Here's what he had to say:
ME: Why do you keep writing?
PB: Two reasons: I have a lot of thoughts and ideas that I feel compelled to share. I also need to make a living, and this is how I've been doing it for the last 30 years. It's a bit late to change course now!
ME: Do you ever feel like you want to quit writing and just draw?
PB: No, quite the opposite, Drawing is a struggle for me. Writing comes relatively easier.
ME: How long does it take you to come up with and write a pitch? Walk us through the process.
PB: To paraphrase Cole Porter: all it takes to get me started is a phone call from a publisher (or in his case, a producer). If a potential client gives me even the vaguest idea of what he or she is looking for I have no trouble coming up with several ideas that hopefully will fit the bill. Otherwise, I always have my own ideas bubbling beneath the surface. If one starts to rise to the surface then I'll start looking for a publisher who's a good fit for it.
After that what I do is similar to what I'd compile when pitching a TV show idea: A "bible" of sorts, with a series or story description (and sample episode synopses if it's a series), character descriptions and designs, etc.
ME: How long does it take you to write a 22-page issue? Walk us through the process.
PB: Just to write it? It might take a day or two to write an outline, and another 3 to 6 days to write a finished script. But since I usually draw my own work (or rough them out if someone else is doing the finished art) I continue to re-write it through every step of the process.
ME: What are the major themes of your work?
PB: The human condition. How's that for original? Ha ha. More specifically the clash between what people want or aspire to it the difficulty (or impossibility) of getting it. I use humor to make my stories more palatable for both myself and the reader. Life is too grim otherwise.
ME: What are you trying to say with your writing?
PB: That I don't have life answers and don't pretend to, but I keep looking for answers anyway. My readers relate. That's why they're my readers.
ME: Do you ever write anything that has nothing to say and feel bad? Explain.
ME: Do you ever abandon scripts that aren't working?
PB: A few times. Though it wasn't so much that they weren't working as any real or perceived outside interest has dried up while I was working on it, and circumstances forced me to abandon it to work on something else. It felt very regretable each time. I hate wasting time and effort.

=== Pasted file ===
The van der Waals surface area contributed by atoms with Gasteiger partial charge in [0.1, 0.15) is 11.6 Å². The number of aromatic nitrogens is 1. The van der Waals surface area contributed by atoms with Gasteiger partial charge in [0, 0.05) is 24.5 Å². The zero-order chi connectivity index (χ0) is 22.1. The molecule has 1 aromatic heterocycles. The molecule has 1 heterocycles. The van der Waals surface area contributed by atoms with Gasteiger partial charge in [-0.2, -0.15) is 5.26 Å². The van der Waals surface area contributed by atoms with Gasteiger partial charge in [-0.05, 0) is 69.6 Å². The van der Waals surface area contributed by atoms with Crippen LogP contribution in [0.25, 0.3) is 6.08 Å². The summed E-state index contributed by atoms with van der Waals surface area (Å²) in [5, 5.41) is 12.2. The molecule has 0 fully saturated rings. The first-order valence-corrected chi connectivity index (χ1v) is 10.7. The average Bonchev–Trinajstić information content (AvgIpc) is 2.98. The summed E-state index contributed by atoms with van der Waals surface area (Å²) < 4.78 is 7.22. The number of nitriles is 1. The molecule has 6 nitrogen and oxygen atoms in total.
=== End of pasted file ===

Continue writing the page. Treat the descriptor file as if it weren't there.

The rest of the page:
ME: What are some comics that inspired your writing?
PB: Growing up it was mostly humorous work that contained at least some degree of sophistication: Peanuts and MAD, mostly. Later it was underground comics, particularly the creative freedom they allowed for themselves. After that, it was the work of several of my peers, mainly Clowes, the Hernandez Bros and Chester Brown.
ME: What do you find most exciting about writing comics?
PB: When things fall into place the way you intended them to.
ME: What comics are you currently enjoying?
PB: PAYING FOR IT by Chester Brown was the last thing I read that really wowed me. MIND MGMT. by Matt Kindt is a good series. Too many and too varied for me to make a list!
ME: What does every 22-page comic book story need to deliver to satisfy you as a reader?
PB: Some self containment, even if it's part of a much longer narrative. I always chaffed at "to be cont.", in the way that it makes that one single issue a less satisfying read. I appreciate it when the writer can encapsulate that one issue into an enjoyable whole somehow. TV writers -- most notably Joss Weaton -- are very good at this. Comic book writers tend to be less so.
ME: What issue should readers pluck from the back issue bins to get a good introduction to your work?
PB: BUDDY DOES SEATTLE seems like the obvious place to start.
ME: What comics do you have coming out that people should pick up?
PB: I have two new titles coming out this fall: WOMEN REBEL: THE MARGARET SANGER STORY from Drawn & Quarterly (a much more rollicking read than I'm sure you'd it imagine it to be), and an expanded HC edition of EVERYBODY IS STUPID EXCEPT FOR ME: my collection of all my work for Reason Magazine (published by Fantagraphics).
Scott Amundson writes comics for Bluewater Productions, Heroes Fallen Studios and Recondite Pictures.